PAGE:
I've been wanting to compile a checklist of basic precautions that could be useful to Internet startups (especially those in the SaaS space) ever since the MongoHQ/Buffer security incident. As evident by that incident, a security breach at a SaaS provider could have catastrophic ripple effects - your customer's customers data could be compromised!
TL;DR: The list basically boils down to using strong unique passwords, enabling multi-factor authentication (MFA) at third party providers and moving as many things as possible behind a virtual private network (VPN).
Run all your infrastructure (EC2, RDS, ElastiCache etc) within VPC.
Most N-tier web architectures should be provisioned entirely within VPC and should not be publicly addressable.
Enable multi-factor authentication on the root and all IAM accounts with AWS console access.
A breach of an administrator account could allow an attacker to reset passwords and wreak havoc.
Enable 2-Step verification for administrator accounts.
Monitor and enforce strong user passwords.
Be diligent in suspending or deleting unused accounts.
Access to your codebase could allow an attacker to gain insights on how to target attacks on your application.
Ask every team member to enable 2FA.
Audit user access; only assign users to repositories they need access to.
A breach at your domain registrar account could allow an attacker to hijack your domain name or DNS.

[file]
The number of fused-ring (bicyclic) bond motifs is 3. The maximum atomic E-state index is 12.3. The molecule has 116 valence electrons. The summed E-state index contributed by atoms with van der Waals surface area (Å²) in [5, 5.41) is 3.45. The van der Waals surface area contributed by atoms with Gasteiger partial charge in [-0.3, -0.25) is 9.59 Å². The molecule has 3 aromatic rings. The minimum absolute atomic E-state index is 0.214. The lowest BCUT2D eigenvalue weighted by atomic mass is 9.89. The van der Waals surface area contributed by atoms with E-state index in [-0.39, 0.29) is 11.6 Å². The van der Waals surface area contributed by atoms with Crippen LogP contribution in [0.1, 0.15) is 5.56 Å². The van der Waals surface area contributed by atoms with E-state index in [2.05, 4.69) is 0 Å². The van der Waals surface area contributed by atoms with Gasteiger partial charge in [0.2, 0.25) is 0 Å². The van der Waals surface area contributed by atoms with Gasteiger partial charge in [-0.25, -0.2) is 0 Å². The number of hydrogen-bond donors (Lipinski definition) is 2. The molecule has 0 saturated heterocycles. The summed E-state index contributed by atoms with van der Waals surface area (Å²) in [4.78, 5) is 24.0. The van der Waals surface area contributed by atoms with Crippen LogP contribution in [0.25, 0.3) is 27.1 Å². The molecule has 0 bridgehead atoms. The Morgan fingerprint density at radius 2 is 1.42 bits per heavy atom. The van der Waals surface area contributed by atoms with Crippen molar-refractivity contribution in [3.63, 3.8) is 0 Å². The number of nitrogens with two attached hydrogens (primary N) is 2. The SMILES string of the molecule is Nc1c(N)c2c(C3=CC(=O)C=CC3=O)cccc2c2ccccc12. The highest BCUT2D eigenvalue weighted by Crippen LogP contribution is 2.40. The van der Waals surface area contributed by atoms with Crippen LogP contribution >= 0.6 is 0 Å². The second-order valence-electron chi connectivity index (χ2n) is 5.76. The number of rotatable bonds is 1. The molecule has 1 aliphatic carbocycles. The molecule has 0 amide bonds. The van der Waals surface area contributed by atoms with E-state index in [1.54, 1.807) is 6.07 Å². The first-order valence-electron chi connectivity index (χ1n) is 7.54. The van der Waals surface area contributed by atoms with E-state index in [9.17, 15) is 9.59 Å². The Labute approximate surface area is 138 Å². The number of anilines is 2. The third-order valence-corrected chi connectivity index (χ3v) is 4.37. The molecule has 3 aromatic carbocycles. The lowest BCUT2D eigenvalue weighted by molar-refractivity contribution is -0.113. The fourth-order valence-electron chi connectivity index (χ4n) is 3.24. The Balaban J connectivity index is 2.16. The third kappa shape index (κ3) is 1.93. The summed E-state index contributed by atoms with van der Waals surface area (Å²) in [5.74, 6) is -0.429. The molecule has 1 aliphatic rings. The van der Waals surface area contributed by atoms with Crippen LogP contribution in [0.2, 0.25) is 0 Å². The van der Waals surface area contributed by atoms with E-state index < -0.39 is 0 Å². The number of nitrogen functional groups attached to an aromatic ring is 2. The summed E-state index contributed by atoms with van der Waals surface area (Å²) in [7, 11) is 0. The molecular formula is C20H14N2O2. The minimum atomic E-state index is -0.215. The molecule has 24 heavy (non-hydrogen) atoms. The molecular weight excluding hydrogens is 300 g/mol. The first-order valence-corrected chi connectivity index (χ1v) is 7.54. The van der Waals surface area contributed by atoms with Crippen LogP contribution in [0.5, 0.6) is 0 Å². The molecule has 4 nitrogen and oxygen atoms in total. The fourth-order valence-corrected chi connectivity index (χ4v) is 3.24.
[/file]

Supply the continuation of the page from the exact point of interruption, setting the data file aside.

Use strong passwords and enable MFA.
Use a registrar lock.
This includes all employee/customer support tools, continuous integration, staging/demo environments etc. All of these should be placed behind a VPN. OpenVPN is fairly easy to setup.
Use RBAC for admin/backoffice tools. Only give people the permissions they need to perform their job functions.
Maintain an audit/activity log of actions taken by admin accounts.
Enforce strong password requirements for these applications and implement multi-factor authentication where feasible.
Employees that need VPN access should get their own unique set of credentials.
Learn some basic web security.
Don't put in version control anything that's meant to be secret: passwords, API keys etc.
Use bcrypt to hash user passwords.
Encrypt any user supplied OAuth tokens, API keys etc.
Audit your external code dependencies; be mindful of the fact a lot of RubyGems, NPM packages etc aren't written with YOUR security needs in mind.
Third Party Application Services
Make sure sensitive information is being scrubbed before being sent from your application to third party tools such as the following:
Application monitoring services - New Relic, Librato, Datadog etc.
Application logging services - Loggly, Papertrail, Logentries etc.
Error monitoring services - Airbrake, Bugsnag, Honeybadger etc.
As your startup grows, so too will your security requirements.